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Top Hitters in Milwaukee Brewers Minor League History: #17 Brad Komminsk, 1987 Denver

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Brad Komminsk was the fourth overall pick in the 1979 MLB Draft, selected from Shawnee High School in Lima, Ohio by the Atlanta Braves. Hall of Famer Hank Aaron called him a ‘can’t-miss’ major leaguer.

Unfortunately for Komminsk, it didn’t quite work out that way.

He played nearly five full seasons in the minors before getting called up to Atlanta in mid-August of 1983. Komminsk batted just .222 (8-for-36) in his first cup of joe at the big-league level.

After bouncing back-and-forth between AAA Richmond and Atlanta the next three years, he was traded to the Milwaukee Brewers in January 1987.

That year, Komminsk would put together one of the top seasons for hitters in Brewers minor league history.

#17 Brad Komminsk, 1987 Denver (AAA)

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Komminsk, 26 at the time, was about the same age as the league average (25.9) in the American Association that year. As to be expected, Komminsk lost ranking points for playing at Mile High Stadium, although not as many as usual due to the fact that a few other stadiums in the league ‘played small’ that year.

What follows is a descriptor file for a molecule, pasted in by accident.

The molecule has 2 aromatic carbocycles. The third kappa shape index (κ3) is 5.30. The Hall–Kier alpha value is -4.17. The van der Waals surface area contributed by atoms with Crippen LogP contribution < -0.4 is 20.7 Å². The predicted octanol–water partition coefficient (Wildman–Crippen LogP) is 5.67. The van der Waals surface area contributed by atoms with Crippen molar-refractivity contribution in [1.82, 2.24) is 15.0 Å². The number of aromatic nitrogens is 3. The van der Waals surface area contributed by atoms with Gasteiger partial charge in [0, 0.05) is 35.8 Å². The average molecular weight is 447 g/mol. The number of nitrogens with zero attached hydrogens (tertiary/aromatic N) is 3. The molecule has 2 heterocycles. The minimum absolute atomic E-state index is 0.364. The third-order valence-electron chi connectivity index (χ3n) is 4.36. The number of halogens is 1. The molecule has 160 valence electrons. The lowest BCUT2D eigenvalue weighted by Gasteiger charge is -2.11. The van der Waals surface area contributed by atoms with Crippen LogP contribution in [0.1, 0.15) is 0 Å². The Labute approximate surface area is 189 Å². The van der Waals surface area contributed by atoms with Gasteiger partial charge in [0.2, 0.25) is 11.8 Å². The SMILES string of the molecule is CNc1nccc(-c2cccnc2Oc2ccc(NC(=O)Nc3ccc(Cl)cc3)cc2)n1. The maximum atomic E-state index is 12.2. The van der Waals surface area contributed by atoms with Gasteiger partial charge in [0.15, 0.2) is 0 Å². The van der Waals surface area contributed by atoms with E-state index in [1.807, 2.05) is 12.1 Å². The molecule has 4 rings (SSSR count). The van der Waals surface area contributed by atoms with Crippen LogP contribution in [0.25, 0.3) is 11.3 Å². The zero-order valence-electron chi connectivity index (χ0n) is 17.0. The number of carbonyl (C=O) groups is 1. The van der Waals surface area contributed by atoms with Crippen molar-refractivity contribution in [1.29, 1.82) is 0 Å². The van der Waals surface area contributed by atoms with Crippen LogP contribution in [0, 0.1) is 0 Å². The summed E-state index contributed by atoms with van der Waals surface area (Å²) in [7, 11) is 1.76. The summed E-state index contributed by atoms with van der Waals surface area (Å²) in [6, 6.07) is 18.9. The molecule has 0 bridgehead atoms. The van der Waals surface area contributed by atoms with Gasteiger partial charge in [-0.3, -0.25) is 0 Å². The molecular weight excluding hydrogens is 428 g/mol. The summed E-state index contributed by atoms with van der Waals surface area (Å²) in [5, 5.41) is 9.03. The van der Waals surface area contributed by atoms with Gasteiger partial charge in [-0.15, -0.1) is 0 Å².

The slugging outfielder didn’t even have the best season on the team that year–we’ll see Steve Stanicek later in the Top Hitters in Milwaukee Brewers Minor League History.

Komminsk led the league in home runs (32), was second in runs scored (110), and tied for third with 95 runs batted in. Amazingly, he was not named to the American Association All-Star team that year.

After helping the Zephyrs to the league championship series–where they lost to Indianapolis, four games to one–Komminsk was called up to the Brewers in late-September.

In seven games and 17 plate appearances, Komminsk slashed a miserable .067/.125/.067 with a 1-for-15 performance.

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The strapping right-handed hitter (6’2″, 205#) returned to Denver the following season but only played in 105 games, hitting .239/.338/.435 in 406 trips to the plate, including 37 extra-base hits, a mere shadow of his previous season in Denver.

After the season, he was granted free agency and would be picked up by Cleveland just before Thanksgiving. He went on to play parts of seasons in the bigs for the next three years for four teams (Indians, Giants, Orioles, and Athletics), playing in 149 games.

Komminsk played four more years in the minors before retiring in 1997.

He went on to manage for six years in the Indians organization at three levels and at AA in the Baltimore organization for three years.

Brad Komminsk was a great player in high school and the minors, but just could not translate that success to the big-league level. He wasn’t the first and won’t be the last.

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